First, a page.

The Franklin Prosperity Report | October 2022 | By Jill Schildhouse
Looking for yet another way to fight back against inflation? Turning your unused vacation home or vacant rental property — even a spare bedroom — into short-term housing can pay off in spades when you become an Airbnb host. Airbnb started in 2008 during the Great Recession and is holding strong in 2022, as so many people across the country look for ways to earn extra income. According to the company, the typical U.S. host earned over $13,800 in 2021, an increase of 85% over 2019. And the number of new U.S. hosts grew by more than 50% in the second quarter of 2022 compared to the same quarter a year prior. The demand is clearly there, as travelers continue to look for more local and comfortable ways to experience destinations that don’t require relying on pricey hotels that may have reduced staff (thanks to labor shortages) and fewer amenities. Of course, there are a lot of nuances to becoming a successful Airbnb host, and all of those details are not super obvious when you’re first starting out. Instead of making costly rookie mistakes or leaving money on the table, follow this advice from the pros.
Buy Used Furniture
Between the need for frugality when you’re first starting out and the fact that wear and tear is a very real issue with rental properties, skip the new furniture for your Airbnb property, advises Airbnb superhost Carissa Ultsch, director and partner of Full Circle Farms Getaways and Retreats in Ramona, California. (A superhost according to Airbnb is someone who “goes above and beyond their hosting duties to make guests feel especially welcome.”)
Ultsch furnished a six-bedroom, four-bathroom house with a mere $5,000 without sacrificing luxury. Her secret? Shopping Facebook Marketplace, OfferUp, and Craigslist and searching for big name brands. “I search for Restoration Hardware, Crate & Barrel, Pottery Barn, and West Elm and look for high-end furniture that is in mint condition,” says the former director of finance for Marriott.
Invest in Conveniences and Utility Savers
Amenities that provide convenience and cost-savings are certainly worth investing in. For instance, Airbnb superhost Bryce Gruber, who has numerous Side Hustles October 2022 NewsmaxFinance.com 7 large single-family homes in the Catskills, advises installing a keyless entry system because it’s a timesaver for both the host and guest.
“What happens if they lose their hard key and you don’t have extras?” she asks. “Well, you both end up frustrated, and you’re out $500 in locksmith fees.” Gruber also recommends using a lockbox to lock your thermostat. “I’m always happy to adjust temperatures for guests, but sometimes they get pushy, and in the middle of winter throw the thermostat up to 86 or in summer down to 60,” she explains. “This can break the heating and cooling systems and cost tens of thousands of dollars in damage.”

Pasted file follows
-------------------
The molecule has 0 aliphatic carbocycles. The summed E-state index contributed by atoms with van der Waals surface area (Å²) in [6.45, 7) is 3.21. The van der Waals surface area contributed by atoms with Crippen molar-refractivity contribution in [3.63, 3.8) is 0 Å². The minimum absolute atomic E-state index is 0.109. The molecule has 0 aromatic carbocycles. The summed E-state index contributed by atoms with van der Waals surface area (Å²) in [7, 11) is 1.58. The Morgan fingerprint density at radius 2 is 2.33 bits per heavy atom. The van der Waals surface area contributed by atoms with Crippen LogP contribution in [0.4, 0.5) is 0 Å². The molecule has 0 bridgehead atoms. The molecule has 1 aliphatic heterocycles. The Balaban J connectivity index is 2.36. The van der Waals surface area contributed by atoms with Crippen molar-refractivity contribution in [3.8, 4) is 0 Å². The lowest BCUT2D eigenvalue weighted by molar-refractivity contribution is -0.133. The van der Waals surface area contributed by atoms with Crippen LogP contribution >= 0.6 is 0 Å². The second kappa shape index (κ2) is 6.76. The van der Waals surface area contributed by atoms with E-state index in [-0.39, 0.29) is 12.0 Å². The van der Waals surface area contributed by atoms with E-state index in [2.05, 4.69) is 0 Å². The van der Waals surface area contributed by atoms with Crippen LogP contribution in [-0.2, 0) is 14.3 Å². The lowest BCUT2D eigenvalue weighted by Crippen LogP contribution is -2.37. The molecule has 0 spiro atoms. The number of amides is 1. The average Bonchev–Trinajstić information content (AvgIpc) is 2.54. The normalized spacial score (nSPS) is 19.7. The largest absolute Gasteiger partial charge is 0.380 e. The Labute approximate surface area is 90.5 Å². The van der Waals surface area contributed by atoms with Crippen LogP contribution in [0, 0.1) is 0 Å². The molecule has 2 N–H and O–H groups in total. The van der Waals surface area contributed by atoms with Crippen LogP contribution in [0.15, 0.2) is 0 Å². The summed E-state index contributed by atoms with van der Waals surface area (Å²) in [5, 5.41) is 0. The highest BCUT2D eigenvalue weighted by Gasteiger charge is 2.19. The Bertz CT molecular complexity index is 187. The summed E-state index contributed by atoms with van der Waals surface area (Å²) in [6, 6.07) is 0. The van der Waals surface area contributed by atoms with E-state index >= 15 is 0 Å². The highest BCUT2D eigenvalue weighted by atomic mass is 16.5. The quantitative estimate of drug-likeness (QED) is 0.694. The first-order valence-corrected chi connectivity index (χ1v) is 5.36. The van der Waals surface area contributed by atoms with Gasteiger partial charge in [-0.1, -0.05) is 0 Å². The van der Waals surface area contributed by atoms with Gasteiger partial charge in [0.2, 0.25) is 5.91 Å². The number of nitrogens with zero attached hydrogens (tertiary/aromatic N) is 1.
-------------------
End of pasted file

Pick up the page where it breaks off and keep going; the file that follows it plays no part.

Similarly, she says solar panels or roof tiles will help save on utility bills because guests often don’t turn off light switches or appliances with the same care they’d use at home.
Pay for Improvements With Your Profits
Many would-be Airbnb hosts have a preconceived notion that their property needs to be perfect before they can start accepting bookings. Ultsch disagrees with that philosophy and urges new hosts not to invest heavily upfront to avoid the risk of burying themselves in debt.
“As long as your house is intact, comfortable, and clean, you can get started,” she says, explaining that cosmetic improvements should come later. “We took the first year’s income and reinvested it in the house, remodeling anything that I wasn’t 100% happy with. It’s a tax write-off as you build income and equity.” Plus, once you make improvements, you can raise your rates accordingly.
Keep Your Pricing Fluid and Adjust Often
To decide how to price your property, Ultsch says it’s crucial to study other listings in your area and know your market. When first starting out, even if it’s a luxury home, you’ll need to keep prices lower to attract guests and reviews. But once you start getting rave reviews and/or make some improvements, you can begin to raise your rates.
“When we first started in 2017, our high price was $500 a night, and now we’re at $1,600 a night,” she says. “We literally tripled our income.” But pricing is not set in stone, as the market fluctuates. Ultsch tweaks the pricing of her listings almost daily to keep up with the Airbnb algorithm, but also adjusts based on the season. In the summer, she’ll make about $50,000 a month, but in the winter it’s closer to $25,000.
Make Your Listings Pop
Photos are everything when it comes to making an Airbnb listing that attracts guests, so don’t skimp here. It’s OK to snap your own photos initially to save money, but Ultsch says to upgrade to a professional photographer as soon as possible because they will make your property look even more appealing.
“I also play with the order of the photos depending on the season,” she says. “In summer, I put my pool photos and outside photos at the top of the listing, and in the fall, I bump up a really captivating photo of people roasting marshmallows at our outdoor firepit and pics of our steamy hot tub under the stars.”
You don’t need to hire models for these lifestyle images, just enlist the help of your friends or family (pets are great, too!).
Finally, for the copy in the listing, study other successful listings and borrow some applicable language from them. Just be sure to personalize it so it fits your property and sounds unique.